WebMD says, quote: “Daydreaming is looked upon negatively because it represents ‘non-doing’ in a society that emphasizes productivity,” says John McGrail, a clinical hypnotherapist in Los Angeles. “We are under constant pressure to do, achieve, produce, succeed.”
Wikipedia, the fount of all knowledge, describes Daydreaming as “a short-term detachment from one’s immediate surroundings, during which a person’s contact with reality is blurred and partially substituted by a visionary fantasy, especially one of happy, pleasant thoughts, hopes or ambitions, imagined as coming to pass, and experienced while awake.”
Apparently we daydream less as we get older. I wonder, is this nature, or nurture?
What really happens when we allow ourselves to just sit and think about nothing in particular? What happens on a neurological level when we let our minds off the leash, to run free and unencumbered?
One interesting fact is that apparently, if we daydream about the past, we tend to forget what we were doing before the daydream started. This happens to me all the time.
But most people don’t ponder the past. “Daydreaming is often about anticipating the future, especially in a fantasy context,” noted Peter Delaney, a psychologist at the University of North Carolina, Greensboro, in the July 3, 2013 issue of National Geographic.
And according to the Daily Mail, Prof. Moshe Bar, of the Gonda (Goldschmied) Multidisciplinary Brain Research Center, said, “Over the last 15 or 20 years, scientists have shown that – unlike the localized neural activity associated with specific tasks – mind wandering involves the activation of a gigantic default network involving many parts of the brain.”
Also, I have just learned that daydreaming turns off parts of your brain. It’s true–our brain has an analytic part that helps us make reasoned decisions, and an empathetic part that allows us to relate to others. Researchers have discovered that when you are daydreaming, your mind naturally cycles through the different modes of thinking, analytic and empathetic. Apparently, during this time the analytic and empathetic parts of your brain tend to turn each other off.
Another intriguing thing I have only just found out is that the physiology of the brain itself, and not the “mind” controls our daydreams. Anthony Jack, a cognitive scientist at Case Western Reserve University in Ohio says, “How we daydream and think depends on the brain’s structure. …(That) structure is constantly changing in small ways—as we learn new things the connections between nerve cells change.” (Read “Beyond the Brain” in National Geographic magazine.)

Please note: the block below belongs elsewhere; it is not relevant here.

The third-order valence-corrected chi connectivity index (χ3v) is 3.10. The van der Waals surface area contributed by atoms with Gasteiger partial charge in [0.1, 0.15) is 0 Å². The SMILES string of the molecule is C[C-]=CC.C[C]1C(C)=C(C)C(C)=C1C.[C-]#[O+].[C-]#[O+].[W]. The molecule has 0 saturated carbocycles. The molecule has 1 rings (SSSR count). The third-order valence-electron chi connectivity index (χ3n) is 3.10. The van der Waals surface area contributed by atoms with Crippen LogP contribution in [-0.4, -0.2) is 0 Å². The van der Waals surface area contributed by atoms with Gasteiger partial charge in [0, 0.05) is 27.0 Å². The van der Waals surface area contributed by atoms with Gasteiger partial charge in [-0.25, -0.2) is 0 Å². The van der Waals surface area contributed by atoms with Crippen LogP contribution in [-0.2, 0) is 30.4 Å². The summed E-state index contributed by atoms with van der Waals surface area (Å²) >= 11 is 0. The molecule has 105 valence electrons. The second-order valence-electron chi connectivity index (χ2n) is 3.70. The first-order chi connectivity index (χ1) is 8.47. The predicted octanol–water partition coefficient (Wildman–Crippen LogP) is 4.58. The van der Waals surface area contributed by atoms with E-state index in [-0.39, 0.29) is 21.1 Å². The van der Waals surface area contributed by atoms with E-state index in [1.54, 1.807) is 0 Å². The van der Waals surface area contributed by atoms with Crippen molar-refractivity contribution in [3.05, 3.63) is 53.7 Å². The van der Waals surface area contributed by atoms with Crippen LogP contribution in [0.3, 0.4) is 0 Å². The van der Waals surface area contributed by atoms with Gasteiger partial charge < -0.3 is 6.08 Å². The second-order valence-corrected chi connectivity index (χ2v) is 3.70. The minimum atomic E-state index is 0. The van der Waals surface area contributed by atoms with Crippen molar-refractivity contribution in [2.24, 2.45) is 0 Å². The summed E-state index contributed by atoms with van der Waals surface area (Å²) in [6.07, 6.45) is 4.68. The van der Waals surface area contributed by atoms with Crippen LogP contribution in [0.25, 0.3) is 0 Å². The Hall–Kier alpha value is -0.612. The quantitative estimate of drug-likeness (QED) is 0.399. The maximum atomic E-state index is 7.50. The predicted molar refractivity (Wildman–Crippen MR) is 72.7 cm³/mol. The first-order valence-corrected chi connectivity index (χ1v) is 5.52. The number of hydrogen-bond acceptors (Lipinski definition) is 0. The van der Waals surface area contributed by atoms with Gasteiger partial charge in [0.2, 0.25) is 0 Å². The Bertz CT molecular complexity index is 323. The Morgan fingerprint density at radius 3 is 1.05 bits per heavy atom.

We have long known that creative people are often guilty of daydreaming, but researchers have shown that daydreaming makes you more creative.
“Many times the ‘dialogue’ that occurs when the daydreaming mind cycles through different parts of the brain accesses information that was dormant or out of reach,” notes Eugenio M. Rothe, a psychiatrist at Florida International University. “Likewise, the daydreaming mind may make an association between bits of information that the person had never considered in that particular way.”
This means that daydreaming is actually good for you. It boosts the brain, making our thought process more effective. Apparently letting the mind wander allows a kind of ‘default neural network’ to engage when our brain is at wakeful rest, as in meditation, rather than actively focused on the outside world. When we daydream, our brain is freed up to process tasks more effectively.
This is good to know, because as an author I spend an astounding amount of time daydreaming, and I would hate to be simply wasting time!
(This post was first published September 15, 2015 on Edgewise Words Inn)